verywhere you go in London today you see them. Tapping away on laptops in cafés and restaurants, taking conference calls in the park. Our capital city is turning into one big mobile office, while fewer and fewer people seem to have proper desk jobs. What’s going on?
‘I’ve never had a “proper” office job in my life. Instead I’ve had about 25 different jobs so far and that’s the norm now,’ says Hamish Jenkinson, 38, the creative director and co-founder of art agency The Department and co-founder of the gallery Lights of Soho.
Jenkinson’s ‘office’, when he needs one, is based at the Moorgate branch of co-working space WeWork, a set-up that allows him to rent between eight and 20 desks, depending on the size of the project he’s working on. ‘We rocked up on our first day with laptops in our rucksacks and could immediately get started. That’s the kind of easy flexibility I like.’ The thought of having one boss fills him with horror. Hell, even the word ‘boss’ fills him with horror: ‘I like working for lots of different inspirational leaders. I don’t want to have all my eggs in one basket.’
His brother, he says, is a corporate lawyer who battles through morning rush hour every day and sometimes doesn’t leave his City desk until 2am. ‘That’s not what I want for myself,’ shudders the Peckham resident. ‘Instead I can put my house on Airbnb for a month and go sit on a beach in Greece writing a treatment for a film.’
Nomadic working patterns and locations? Slashie job title that won’t fit on a business card? Disdain at the thought of doing the 9-to-5 Tube hell schlep? Jenkinson might sound like one of the thousands of hipster freelancers you find hanging around the capital’s cafés and hotel lobbies but, in fact, he’s at the heart of a social revolution.
The way we work is changing — and it’s changing our city. We’re quitting our desk-jobs in droves: ONS figures show that 4.6 million people are now self-employed, the highest number since records began 40 years ago. This translates to 15 per cent of the UK workforce, rising to 17 per cent in London. It’s not just the usual suspects such as graphic designers and bloggers, it’s the ‘suits’ too who are now going solo. Administrative work, IT and accounting/finance are the top three industries for using freelancers, according to a FlexJobs study. A survey by Deskmag.com shows the number of co-working and hot-desking spaces worldwide increased by 36 per cent in the past 12 months. London has seen hundreds of such spaces (they are always ‘spaces’) springing up around the city. Adam Blaskey, founder of The Clubhouse, which has two sites in Mayfair, says: ‘Freelancers, entrepreneurs and some businesses are now consuming office space as a service, rather than acquiring the product, in the same way we use Uber or Air B’n’B as and when we need them.’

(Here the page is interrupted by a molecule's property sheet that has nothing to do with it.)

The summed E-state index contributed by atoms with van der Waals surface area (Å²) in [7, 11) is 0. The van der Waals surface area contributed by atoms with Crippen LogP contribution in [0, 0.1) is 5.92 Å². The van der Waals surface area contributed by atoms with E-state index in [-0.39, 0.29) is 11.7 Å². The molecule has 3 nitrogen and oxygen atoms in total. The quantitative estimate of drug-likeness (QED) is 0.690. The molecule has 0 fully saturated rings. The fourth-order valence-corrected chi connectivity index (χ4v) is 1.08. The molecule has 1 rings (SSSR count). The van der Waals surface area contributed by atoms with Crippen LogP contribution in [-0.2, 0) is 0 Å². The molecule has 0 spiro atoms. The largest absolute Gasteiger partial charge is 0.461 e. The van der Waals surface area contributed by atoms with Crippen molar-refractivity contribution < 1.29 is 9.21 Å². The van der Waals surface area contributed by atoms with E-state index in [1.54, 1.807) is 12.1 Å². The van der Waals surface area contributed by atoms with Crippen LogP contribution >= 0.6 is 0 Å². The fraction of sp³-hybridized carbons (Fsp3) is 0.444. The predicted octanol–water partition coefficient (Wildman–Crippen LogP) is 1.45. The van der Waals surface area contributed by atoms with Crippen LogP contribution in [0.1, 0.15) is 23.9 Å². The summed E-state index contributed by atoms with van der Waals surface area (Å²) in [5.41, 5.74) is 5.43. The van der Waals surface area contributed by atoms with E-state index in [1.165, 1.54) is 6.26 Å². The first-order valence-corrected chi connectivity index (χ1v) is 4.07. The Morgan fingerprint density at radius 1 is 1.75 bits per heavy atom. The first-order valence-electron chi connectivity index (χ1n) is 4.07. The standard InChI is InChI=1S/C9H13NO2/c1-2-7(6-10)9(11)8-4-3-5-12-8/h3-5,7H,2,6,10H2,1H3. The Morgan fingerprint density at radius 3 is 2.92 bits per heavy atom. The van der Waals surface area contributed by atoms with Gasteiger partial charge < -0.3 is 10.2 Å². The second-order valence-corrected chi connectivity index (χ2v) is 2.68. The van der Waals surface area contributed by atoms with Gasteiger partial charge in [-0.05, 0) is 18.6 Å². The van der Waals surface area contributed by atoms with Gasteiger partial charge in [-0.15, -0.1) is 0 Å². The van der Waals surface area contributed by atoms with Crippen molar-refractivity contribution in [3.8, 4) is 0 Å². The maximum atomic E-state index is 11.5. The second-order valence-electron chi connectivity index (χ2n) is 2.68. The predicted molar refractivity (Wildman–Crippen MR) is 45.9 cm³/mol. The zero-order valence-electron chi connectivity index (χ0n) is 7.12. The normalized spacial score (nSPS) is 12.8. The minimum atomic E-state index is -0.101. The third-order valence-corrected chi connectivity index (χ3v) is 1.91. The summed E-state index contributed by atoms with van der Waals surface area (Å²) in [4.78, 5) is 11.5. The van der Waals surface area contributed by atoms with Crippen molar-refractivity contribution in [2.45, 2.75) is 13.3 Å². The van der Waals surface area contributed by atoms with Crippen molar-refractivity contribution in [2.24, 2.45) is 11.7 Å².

At the same time, the traditional workplace appears to be dying. Corporate office space is being sold off, transforming London’s landscape. In 2013, in an attempt to tackle the housing shortage, the Government relaxed rules to make it easier to convert offices into residential property. The result is that Westminster alone has lost 4.4 million square feet of commercial space, while the Government itself recently announced plans to reduce the number of its own office buildings from 800 to just 200 over the next six years, with the future of even the iconic MI5 and MI6 buildings under threat. Blaskey, a former residential property developer, says: ‘If you walk around central London and look at all the cranes it’s not office blocks they’re building, it’s residential property. Big businesses and the self-employed need to think differently about where, and how, they work. Blaskey cites Tesla Motors and Samsung — both companies have UK HQs outside of London and, instead of signing a long lease on an office in the capital, both use The Clubhouse for their staff to work and hold meetings.
Businesses no longer expect all their staff to be permanently in situ, in one centralised office with an allocated desk. Tony Crabbe, business psychologist and author of Busy, says: ‘The big companies I work with say they want to get their people out and about more, talking to clients, innovating. The office is becoming more of a community hub for meeting and talking, rather than the place you sit down and do the bulk of your work.’ Which means we’re working in a far more fluid way.